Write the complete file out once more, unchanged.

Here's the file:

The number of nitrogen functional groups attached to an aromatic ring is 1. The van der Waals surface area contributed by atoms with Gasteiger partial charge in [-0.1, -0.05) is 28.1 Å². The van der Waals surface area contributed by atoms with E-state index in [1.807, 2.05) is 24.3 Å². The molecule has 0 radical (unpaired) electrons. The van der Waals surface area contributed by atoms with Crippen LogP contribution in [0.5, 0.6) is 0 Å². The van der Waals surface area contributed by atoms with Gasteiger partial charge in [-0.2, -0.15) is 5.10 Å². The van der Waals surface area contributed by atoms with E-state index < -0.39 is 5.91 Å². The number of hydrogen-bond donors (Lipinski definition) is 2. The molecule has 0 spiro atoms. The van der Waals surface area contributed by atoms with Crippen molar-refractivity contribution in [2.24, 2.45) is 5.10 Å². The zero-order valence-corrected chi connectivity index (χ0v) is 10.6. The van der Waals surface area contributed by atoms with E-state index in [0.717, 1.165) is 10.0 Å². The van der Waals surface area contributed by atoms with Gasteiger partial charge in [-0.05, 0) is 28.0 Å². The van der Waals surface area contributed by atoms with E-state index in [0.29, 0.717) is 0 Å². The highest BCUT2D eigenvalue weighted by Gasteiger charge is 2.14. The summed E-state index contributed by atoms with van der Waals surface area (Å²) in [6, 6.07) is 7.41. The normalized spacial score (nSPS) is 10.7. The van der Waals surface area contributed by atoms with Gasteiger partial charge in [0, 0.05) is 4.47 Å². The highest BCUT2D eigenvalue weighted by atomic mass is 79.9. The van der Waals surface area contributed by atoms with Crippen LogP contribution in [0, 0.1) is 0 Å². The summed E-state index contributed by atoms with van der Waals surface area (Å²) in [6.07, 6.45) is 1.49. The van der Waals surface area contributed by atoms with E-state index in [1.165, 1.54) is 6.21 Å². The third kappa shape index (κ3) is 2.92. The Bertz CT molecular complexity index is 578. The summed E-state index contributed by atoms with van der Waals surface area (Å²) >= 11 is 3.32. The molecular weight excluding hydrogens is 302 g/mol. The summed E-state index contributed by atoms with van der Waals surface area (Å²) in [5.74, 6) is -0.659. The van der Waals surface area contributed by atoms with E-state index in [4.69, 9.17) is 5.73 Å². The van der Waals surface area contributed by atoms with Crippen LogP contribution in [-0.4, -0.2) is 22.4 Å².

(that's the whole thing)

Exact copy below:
The number of nitrogen functional groups attached to an aromatic ring is 1. The van der Waals surface area contributed by atoms with Gasteiger partial charge in [-0.1, -0.05) is 28.1 Å². The van der Waals surface area contributed by atoms with E-state index in [1.807, 2.05) is 24.3 Å². The molecule has 0 radical (unpaired) electrons. The van der Waals surface area contributed by atoms with Crippen LogP contribution in [0.5, 0.6) is 0 Å². The van der Waals surface area contributed by atoms with Gasteiger partial charge in [-0.2, -0.15) is 5.10 Å². The van der Waals surface area contributed by atoms with E-state index < -0.39 is 5.91 Å². The number of hydrogen-bond donors (Lipinski definition) is 2. The molecule has 0 spiro atoms. The van der Waals surface area contributed by atoms with Crippen molar-refractivity contribution in [2.24, 2.45) is 5.10 Å². The zero-order valence-corrected chi connectivity index (χ0v) is 10.6. The van der Waals surface area contributed by atoms with E-state index in [0.717, 1.165) is 10.0 Å². The van der Waals surface area contributed by atoms with Gasteiger partial charge in [-0.05, 0) is 28.0 Å². The van der Waals surface area contributed by atoms with E-state index in [0.29, 0.717) is 0 Å². The highest BCUT2D eigenvalue weighted by Gasteiger charge is 2.14. The summed E-state index contributed by atoms with van der Waals surface area (Å²) in [6, 6.07) is 7.41. The normalized spacial score (nSPS) is 10.7. The van der Waals surface area contributed by atoms with Gasteiger partial charge in [0, 0.05) is 4.47 Å². The highest BCUT2D eigenvalue weighted by atomic mass is 79.9. The van der Waals surface area contributed by atoms with Crippen LogP contribution in [0, 0.1) is 0 Å². The summed E-state index contributed by atoms with van der Waals surface area (Å²) in [6.07, 6.45) is 1.49. The van der Waals surface area contributed by atoms with E-state index in [1.165, 1.54) is 6.21 Å². The third kappa shape index (κ3) is 2.92. The Bertz CT molecular complexity index is 578. The summed E-state index contributed by atoms with van der Waals surface area (Å²) >= 11 is 3.32. The molecular weight excluding hydrogens is 302 g/mol. The summed E-state index contributed by atoms with van der Waals surface area (Å²) in [5.74, 6) is -0.659. The van der Waals surface area contributed by atoms with E-state index in [4.69, 9.17) is 5.73 Å². The van der Waals surface area contributed by atoms with Crippen LogP contribution in [-0.4, -0.2) is 22.4 Å².